Ina Coolbrith: The Bittersweet Song of California’s First Poet Laureate

I heard Aleta George speak at the Mechanics’ Institute Library and during the Q&A one audience member proclaimed the book to be one of the best she’d read about early California history. I can echo that sentiment, with the caveat that George’s prose was a bit blocky at times. Superbly researched over a decade by diving into the Bancroft archives where Coolbridge’s letters reside, we get a much fuller picture of Ina (“EYE-na”) than previous biographies. After tramping overland to California with the rest of the Mormon settlers, her family lives in San Francisco before heading to Los Angeles where as an 18 year old, Ina marries a man who later pulls a gun on her and turns out to be worthlessly violent (they divorce after he shoots and misses and her step-father shoots him in the hand which has to be amputated). She sweeps her mother and step-brothers under her arm and heads to San Francisco where she continues publishing poetry and begins to mingle with the other literati (Bret Harte, Charles Stoddard, Mark Twain, Joaquin Miller). She’s the head librarian of the Oakland library during the time when Jack London & Isadora Duncan visit and are influenced by her; sadly no evidence that Gertrude Stein & Coolbridge crossed paths, although Stein was living in Oakland during this same time.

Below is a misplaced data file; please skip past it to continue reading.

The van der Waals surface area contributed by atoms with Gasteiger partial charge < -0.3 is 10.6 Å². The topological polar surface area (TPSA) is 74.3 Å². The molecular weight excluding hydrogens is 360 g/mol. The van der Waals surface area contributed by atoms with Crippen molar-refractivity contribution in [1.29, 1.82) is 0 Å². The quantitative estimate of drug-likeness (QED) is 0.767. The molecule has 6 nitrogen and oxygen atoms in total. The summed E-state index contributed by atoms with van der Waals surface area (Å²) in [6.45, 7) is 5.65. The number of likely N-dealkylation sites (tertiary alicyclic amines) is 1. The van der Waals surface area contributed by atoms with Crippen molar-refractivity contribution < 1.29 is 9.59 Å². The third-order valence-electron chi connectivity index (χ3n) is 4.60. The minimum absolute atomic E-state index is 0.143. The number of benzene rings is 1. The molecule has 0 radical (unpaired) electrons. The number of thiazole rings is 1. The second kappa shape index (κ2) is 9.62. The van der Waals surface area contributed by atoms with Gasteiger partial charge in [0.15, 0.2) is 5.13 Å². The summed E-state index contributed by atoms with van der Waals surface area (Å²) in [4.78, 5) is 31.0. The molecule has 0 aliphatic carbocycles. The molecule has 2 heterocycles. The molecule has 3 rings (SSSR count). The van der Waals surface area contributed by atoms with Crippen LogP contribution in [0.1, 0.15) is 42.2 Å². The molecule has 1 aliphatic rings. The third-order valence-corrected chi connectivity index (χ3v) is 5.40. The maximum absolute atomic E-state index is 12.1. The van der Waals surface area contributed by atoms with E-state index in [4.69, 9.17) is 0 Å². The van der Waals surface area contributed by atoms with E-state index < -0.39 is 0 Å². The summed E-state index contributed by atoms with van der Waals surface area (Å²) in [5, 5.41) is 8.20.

Joaquin Miller dumps his daughter into Ina’s lap to raise along with supporting her niece, nephew and step brothers. Miller’s daughter, Calla Shasta turns out to be a bit of a hell-raiser, although she does leave this mournful clue about people suffering under patriarchy in the last century, “I am sadly disappointed for not being a boy.” Ina struggles to support a large household by slaving 70 hour weeks in the library, and her poetry dries to a trickle. After 20 years at the library, she’s forced out by the board and faces poverty made more dire by the 1906 earthquake and fire wiping out the manuscript she’d almost completed of A History of California Literature, along with all of her other possessions. Homeless, and having slept on the ground at Fort Mason for a few nights, she’s rescued by friends who fund-raise to grant her help. This pattern continues on and off for the remainder of her life, her friends sending money that she funneled into Carl Seyfforth’s greedy hands, a young parasite who Ina fell in love with as an old woman. She outlives all of her old friends, either dead by suicide (cyanide was a popular choice:

According to Elsie Martinez, Jack London was among a group of writers and artists who carried cyanide in their pockets. The group included her husband, George and Carrie Sterling, Ambrose Bierce, and Nora May French. Carleton Bierce, Ambrose’s nephew worked in the chemical division of the US Mint and supplied it to the group. Nora May French used hers in 1907. When Ambrose Bierce went to Mexico and vanished, his friends suspected cyanide. Sterling labeled the cyanide he carried in his pocket “peace.”

She spent 4 winters living in a hotel in New York City eating one meal a day and churning out poetry. She returned to San Francisco in the summer to escape the heat, cheaper than paying for a resort on the East Coast. Upon her final return to the Bay Area: “I do not like Berkeley… It is shrubs and shingles, and cold. Ugh! It is cold!”